What was the temptation? I am not sure, but a short while later Peter did deny Jesus. There had been temptations to fight over position in the Kingdom, as the Disciples thought was coming soon. Perhaps it was a temptation as simple as running away, which they all did, Mark 14:50.

~~~~~~~~~~ Conclusion ~~~~~~~~~~

In the Garden of Eden man was the highest he could be, created perfect and blameless by a perfect and holy God. In the Garden of Gethsemane man was the lowest he could be, betraying and selling out God who created him for the price of a slave. And he did it with a kiss.

In one, satan inhabited a serpent. In the other, satan inhabited a man. In one, man walked perfect and righteous. In the other, Jesus as God-man walked, perfect and righteous. In one, temptation. In the other temptation as well. In one, the first Adam. In the other, the last Adam.

Sin has corrupted all gardens on the entire earth, including the one I’m working in. There are weeds and thorns and snakes and bees and wasps and prickers and allergies. … Creation groans for release from the curse pronounced upon it in Genesis 3.

The beauty that was lost in the Garden of Eden will not always be lost! We have hope. Jesus reconciled man to Himself at the cross. He came as the last Adam to be the sacrificial Lamb, endure all God’s wrath for the sin that happened in the Garden of Eden and every day since, and to impute His righteousness to His elect.

Creation groans under this curse, one it didn’t bring on itself! (Romans 8:22). But in that first garden? God gave us hope! (Genesis 3:15). At the conclusion of all things, He will reconcile earth. (Romans 8:19-21).  He will restore all things! (Acts 3:21)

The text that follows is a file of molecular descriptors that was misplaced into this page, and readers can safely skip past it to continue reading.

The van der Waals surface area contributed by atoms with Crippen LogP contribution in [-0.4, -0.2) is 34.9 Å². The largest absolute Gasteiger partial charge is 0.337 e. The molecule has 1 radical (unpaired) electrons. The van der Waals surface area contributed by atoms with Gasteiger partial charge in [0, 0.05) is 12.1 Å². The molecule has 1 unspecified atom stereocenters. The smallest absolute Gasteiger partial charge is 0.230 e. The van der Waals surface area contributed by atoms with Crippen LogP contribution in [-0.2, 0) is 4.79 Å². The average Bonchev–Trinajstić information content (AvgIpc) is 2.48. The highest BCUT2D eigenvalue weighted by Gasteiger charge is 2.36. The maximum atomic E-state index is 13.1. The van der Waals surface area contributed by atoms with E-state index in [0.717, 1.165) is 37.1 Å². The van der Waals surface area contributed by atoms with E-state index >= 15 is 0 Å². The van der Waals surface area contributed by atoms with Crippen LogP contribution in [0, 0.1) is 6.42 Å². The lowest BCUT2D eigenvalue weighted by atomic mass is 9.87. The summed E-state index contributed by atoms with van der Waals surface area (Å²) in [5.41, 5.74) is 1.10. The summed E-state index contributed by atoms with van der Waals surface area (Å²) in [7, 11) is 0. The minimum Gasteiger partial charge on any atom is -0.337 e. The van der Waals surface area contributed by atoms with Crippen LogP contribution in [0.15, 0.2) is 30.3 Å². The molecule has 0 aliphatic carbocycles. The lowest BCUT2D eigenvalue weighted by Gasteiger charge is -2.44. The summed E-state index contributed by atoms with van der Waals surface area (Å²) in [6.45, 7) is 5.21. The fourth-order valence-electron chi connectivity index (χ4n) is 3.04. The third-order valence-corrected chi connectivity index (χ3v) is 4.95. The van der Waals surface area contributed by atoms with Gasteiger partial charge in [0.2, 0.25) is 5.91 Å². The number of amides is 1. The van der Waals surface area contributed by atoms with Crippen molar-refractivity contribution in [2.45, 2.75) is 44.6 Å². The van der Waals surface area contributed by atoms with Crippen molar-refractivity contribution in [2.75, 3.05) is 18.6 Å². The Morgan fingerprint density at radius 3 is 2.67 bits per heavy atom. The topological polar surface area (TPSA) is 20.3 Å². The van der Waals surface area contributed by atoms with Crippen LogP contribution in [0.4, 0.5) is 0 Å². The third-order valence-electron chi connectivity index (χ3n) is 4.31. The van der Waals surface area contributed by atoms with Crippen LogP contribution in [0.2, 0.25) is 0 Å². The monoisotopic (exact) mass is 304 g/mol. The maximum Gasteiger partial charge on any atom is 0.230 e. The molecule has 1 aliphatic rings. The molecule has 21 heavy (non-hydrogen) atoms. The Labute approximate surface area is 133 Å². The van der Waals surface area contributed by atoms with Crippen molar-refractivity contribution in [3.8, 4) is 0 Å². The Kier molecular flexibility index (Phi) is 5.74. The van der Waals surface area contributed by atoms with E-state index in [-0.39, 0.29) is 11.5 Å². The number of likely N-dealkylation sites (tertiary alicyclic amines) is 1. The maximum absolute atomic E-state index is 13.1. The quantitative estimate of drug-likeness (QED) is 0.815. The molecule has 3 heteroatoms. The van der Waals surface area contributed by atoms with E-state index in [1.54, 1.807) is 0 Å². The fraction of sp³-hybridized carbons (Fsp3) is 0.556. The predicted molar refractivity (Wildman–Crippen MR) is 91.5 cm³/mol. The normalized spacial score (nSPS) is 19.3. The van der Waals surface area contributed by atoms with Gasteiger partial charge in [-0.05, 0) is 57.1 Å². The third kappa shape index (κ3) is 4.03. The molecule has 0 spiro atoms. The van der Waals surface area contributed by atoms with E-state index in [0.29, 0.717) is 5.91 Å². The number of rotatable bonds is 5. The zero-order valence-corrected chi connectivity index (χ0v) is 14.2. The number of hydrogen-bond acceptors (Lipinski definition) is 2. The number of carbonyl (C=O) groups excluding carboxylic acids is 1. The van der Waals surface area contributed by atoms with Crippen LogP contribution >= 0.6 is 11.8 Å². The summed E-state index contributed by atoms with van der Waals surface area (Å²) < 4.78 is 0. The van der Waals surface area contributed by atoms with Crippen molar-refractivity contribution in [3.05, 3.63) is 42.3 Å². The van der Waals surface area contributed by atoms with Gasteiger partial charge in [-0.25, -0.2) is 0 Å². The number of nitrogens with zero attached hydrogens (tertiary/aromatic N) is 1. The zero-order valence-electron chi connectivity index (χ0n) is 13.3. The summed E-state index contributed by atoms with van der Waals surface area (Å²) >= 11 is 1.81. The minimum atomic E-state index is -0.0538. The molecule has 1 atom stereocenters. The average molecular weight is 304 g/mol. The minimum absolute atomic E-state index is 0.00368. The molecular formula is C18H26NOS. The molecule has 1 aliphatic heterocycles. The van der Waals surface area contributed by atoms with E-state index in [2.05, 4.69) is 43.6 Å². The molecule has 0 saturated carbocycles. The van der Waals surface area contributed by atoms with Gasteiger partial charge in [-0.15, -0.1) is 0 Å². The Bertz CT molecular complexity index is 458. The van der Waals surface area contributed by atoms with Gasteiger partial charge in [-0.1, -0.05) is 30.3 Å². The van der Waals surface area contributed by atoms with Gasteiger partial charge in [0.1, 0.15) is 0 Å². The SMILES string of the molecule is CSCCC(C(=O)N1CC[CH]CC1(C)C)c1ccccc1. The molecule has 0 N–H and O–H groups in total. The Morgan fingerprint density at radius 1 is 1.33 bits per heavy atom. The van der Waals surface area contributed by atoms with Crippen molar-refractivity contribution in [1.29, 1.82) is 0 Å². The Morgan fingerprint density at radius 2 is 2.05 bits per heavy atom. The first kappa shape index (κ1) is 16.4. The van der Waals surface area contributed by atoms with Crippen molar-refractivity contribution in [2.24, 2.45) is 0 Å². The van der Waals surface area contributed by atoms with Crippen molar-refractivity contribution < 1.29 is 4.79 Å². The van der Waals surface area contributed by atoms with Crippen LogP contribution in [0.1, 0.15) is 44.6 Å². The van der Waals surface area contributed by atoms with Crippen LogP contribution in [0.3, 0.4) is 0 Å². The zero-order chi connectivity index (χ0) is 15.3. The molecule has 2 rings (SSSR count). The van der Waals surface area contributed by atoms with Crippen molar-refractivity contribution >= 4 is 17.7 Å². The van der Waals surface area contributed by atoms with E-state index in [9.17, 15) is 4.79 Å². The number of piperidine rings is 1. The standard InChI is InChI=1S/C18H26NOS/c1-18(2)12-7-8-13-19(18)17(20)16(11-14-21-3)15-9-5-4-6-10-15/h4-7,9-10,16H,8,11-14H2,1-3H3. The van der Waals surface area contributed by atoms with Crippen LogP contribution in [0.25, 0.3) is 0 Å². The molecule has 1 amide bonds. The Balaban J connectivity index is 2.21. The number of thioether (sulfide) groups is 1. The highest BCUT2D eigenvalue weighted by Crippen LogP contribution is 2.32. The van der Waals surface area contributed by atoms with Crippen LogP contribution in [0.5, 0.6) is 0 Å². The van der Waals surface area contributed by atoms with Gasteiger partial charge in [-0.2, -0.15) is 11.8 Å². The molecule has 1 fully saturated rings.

In the future, His entire creation become the Garden He intended it. What a day that will be!

Posted in adam, discernment, Eve, Garden, holy, sin

Discernment lesson- A rabbi’s new twist to the Adam and Eve story

The attack on Genesis 3 is an old attack and that is for a reason. It is the basis for everything, it is the foundation for all that comes after. It is the beginning of sin, rebellion, and God’s interaction with man. Humans want to deny their culpability in their rebellion against God, so they twist and deny and slyly change the bible’s foundational doctrine…like this rabbi does.

In discernment, first and foremost, any religious person who says that have a “new twist” on the ancient word is lying. In essence, they are saying, ‘I, and I alone, have found the one and only interpretation that escaped everyone else for 3 thousand years.’ Not.

But here is Rabbi Manis Friedman telling his story in an essay titled
A New Twist to the Adam and Eve Story

Right away, discernment bells should go off in your mind.

Additionally, I will make a comment that is sure to rankle some. Our friends, the Jewish scholars and Jewish people, are not saved. They are not under the covering of blood that saves them from the wrath of Gods and are not brethren as defined in the bible (Matthew 12:50). They may be expert in the history of the Jewish people, but they do not have the indwelling Holy Spirit in them because they have not believed on Jesus’s death and resurrection as the Messiah and become saved. Therefore it is easier for satan to work in them. We pray for all the lost, and we know that God is not finished with His people the Jews and His nation Israel, they will come to national salvation at the end of the Tribulation. (Zechariah 12:10, Revelation 7:1-8). But unless a person is a Messianic Jew, they are not saved and therefore have no clue about the whole plan of God in the Old Testament to the New.